married the agent; and Mr. Gray (who ought to know) says that, after
all, Baptists are not such bad people; and he was right against them
at one time, as you may remember. Mrs. Brooke is a rough diamond, to
be sure. People have said that of me, I know. But, being a Galindo,
I learnt manners in my youth and can take them up when I choose. But
Mrs. Brooke never learnt manners, I'll be bound. When John Footman
handed her the tray with the tea-cups, she looked up at him as if she
were sorely puzzled by that way of going on. I was sitting next to
her, so I pretended not to see her perplexity, and put her cream and
sugar in for her, and was all ready to pop it into her hands,--when
who should come up, but that impudent lad Tom Diggles (I call him
lad, for all his hair is powdered, for you know that it is not
natural gray hair), with his tray full of cakes and what not, all as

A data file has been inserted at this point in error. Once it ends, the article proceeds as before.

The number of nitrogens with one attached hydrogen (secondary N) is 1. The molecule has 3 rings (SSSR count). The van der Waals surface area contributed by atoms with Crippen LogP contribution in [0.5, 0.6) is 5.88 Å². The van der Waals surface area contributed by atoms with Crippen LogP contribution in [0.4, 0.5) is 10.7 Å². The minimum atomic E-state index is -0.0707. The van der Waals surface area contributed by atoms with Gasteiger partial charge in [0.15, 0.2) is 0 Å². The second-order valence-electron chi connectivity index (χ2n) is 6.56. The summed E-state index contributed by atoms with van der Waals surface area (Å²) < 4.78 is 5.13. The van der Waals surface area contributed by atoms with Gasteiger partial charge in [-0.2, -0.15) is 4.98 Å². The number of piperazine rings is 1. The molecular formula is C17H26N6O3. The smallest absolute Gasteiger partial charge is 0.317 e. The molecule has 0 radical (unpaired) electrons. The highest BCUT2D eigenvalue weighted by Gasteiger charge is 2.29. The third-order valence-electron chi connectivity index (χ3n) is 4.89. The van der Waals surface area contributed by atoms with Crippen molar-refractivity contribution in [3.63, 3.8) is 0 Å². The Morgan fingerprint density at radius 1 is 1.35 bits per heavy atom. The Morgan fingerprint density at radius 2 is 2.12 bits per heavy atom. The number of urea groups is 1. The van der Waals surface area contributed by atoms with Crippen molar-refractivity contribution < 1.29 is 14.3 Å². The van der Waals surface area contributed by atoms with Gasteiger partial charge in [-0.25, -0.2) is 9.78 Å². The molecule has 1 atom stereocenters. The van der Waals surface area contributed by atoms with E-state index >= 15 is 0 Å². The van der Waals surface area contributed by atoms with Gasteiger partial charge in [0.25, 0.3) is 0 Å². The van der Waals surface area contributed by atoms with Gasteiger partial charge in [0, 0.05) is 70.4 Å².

good as Mrs. Medlicott could make them. By this time, I should tell
you, all the parsonesses were looking at Mrs. Brooke, for she had
shown her want of breeding before; and the parsonesses, who were just
a step above her in manners, were very much inclined to smile at her
doings and sayings. Well! what does she do, but pull out a clean
Bandanna pocket-handkerchief all red and yellow silk, spread it over
her best silk gown; it was, like enough, a new one, for I had it from
Sally, who had it from her cousin Molly, who is dairy-woman at the
Brookes', that the Brookes were mighty set-up with an invitation to
drink tea at the Hall. There we were, Tom Diggles even on the grin